written by Mate-In-Training, Megan Lundequam
July 2, 2017
This morning our skipper, mate and navigator of the day were up an hour before the crew for a staff meeting with our Program Director where they received the schedule, notes for the day and every piece of information they would need to take complete charge of the boat. Why? Because today was Challenge Day! The crew was allotted 3 questions total that they could ask the staff on board but besides that they were responsible for anything from actually sailing the boat, trimming the sails, tacking and even de-mooring and mooring to making sure that they were following the schedule, arriving and leaving all destinations on time and cooking and cleaning all meals. They received no help from the staff other than to act as crew when assigned positions and a reminder that something was being forgotten when they heard the phrase “I feel unsafe”.
Once our skipper, mate and navigator returned to the boat after their meeting, they were immediately delegating tasks and initiating breakfast in order to make it to pre-departure checks and drop the ball by 9:30a.m. We had a beautiful sail over to Mountain Point full of reading the wind, tacking and navigating, all resulting in an ahead of schedule arrival.
Once moored at Mountain Point, the crew whipped up some grilled cheese sammies and then hopped in the water and snorkeled over to the magnificent Kodiak Queen. The Kodiak Queen is one of only 5 surviving ships from the attack on Pearl Harbor and thanks to a team of artists, marine biologists, divers and dreamers, it is now sitting at the bottom of the ocean off of the coast of Virgin Gorda. With an enormous 80-foot kraken wrapped around its stern, it serves as both a piece of art and an artificial reef for populations of corals and fish including endangered species of grouper and sharks. The wreck is as beautiful as the story is incredible and our crew had the privilege of spending the afternoon snorkeling the wreck and becoming some of the first couple hundred people to see this historic anomaly as the ship was only sunk in March of this year.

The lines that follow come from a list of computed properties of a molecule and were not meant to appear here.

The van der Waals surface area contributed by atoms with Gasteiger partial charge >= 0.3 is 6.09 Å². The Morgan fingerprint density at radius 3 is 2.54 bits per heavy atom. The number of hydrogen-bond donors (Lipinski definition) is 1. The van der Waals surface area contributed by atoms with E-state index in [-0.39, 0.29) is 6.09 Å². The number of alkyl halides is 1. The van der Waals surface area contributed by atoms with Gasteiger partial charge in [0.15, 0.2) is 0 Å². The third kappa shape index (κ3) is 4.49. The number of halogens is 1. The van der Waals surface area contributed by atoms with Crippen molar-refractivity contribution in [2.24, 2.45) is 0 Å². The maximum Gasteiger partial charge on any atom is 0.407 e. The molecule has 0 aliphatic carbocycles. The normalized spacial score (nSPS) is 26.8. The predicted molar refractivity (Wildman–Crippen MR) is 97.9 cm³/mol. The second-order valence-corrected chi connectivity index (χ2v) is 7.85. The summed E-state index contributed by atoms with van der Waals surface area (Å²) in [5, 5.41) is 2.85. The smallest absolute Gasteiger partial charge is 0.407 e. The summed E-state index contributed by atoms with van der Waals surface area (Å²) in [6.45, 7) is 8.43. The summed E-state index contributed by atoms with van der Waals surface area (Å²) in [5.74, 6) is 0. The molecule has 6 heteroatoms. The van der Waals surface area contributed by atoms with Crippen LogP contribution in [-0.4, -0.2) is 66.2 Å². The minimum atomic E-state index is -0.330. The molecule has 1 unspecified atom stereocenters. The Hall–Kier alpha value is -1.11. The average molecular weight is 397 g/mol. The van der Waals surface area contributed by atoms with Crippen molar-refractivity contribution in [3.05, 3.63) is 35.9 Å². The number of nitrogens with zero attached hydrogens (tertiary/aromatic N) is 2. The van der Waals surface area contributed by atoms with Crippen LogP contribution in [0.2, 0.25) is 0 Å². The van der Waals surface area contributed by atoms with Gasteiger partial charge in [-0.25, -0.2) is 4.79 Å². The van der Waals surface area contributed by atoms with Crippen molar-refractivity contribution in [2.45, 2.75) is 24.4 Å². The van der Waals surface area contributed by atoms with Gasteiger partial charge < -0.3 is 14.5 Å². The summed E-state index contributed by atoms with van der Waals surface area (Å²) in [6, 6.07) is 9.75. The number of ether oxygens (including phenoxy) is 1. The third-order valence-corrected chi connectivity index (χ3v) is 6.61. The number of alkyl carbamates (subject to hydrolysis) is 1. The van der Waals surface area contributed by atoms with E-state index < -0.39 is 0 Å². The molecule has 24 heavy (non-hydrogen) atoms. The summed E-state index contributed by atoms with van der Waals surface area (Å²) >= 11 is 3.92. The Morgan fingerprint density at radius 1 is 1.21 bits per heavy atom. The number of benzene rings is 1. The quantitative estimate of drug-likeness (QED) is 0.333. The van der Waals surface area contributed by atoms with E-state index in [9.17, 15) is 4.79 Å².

After our snorkel, we relaxed for a bit before jumping back into pre-departure checks, dropping the ball at Mountain Point and heading to the North Sound for the night. Once secured on the ball, Challenge Day officially ended and we all sat down in the cockpit for a debrief. Both crews did an outstanding job and although there is always room for improvement, the students and staff were both so pleasantly surprised with how much they knew.
Soon after, we were back in the water for boat showers and then getting dressed and ready for a nice dinner on Saba Rock. Both Delta boats sat together and bonded over hamburgers and conch fritters before heading back to our respective boats and tucking into bed so we could be well rested for a day at the Bitter End tomorrow.
The greatest challenge during the program was staying entertained during the quarantine period. Not being able to leave your boat and not having a phone, which was a crutch against boredom, it was difficult at first to stay entertained.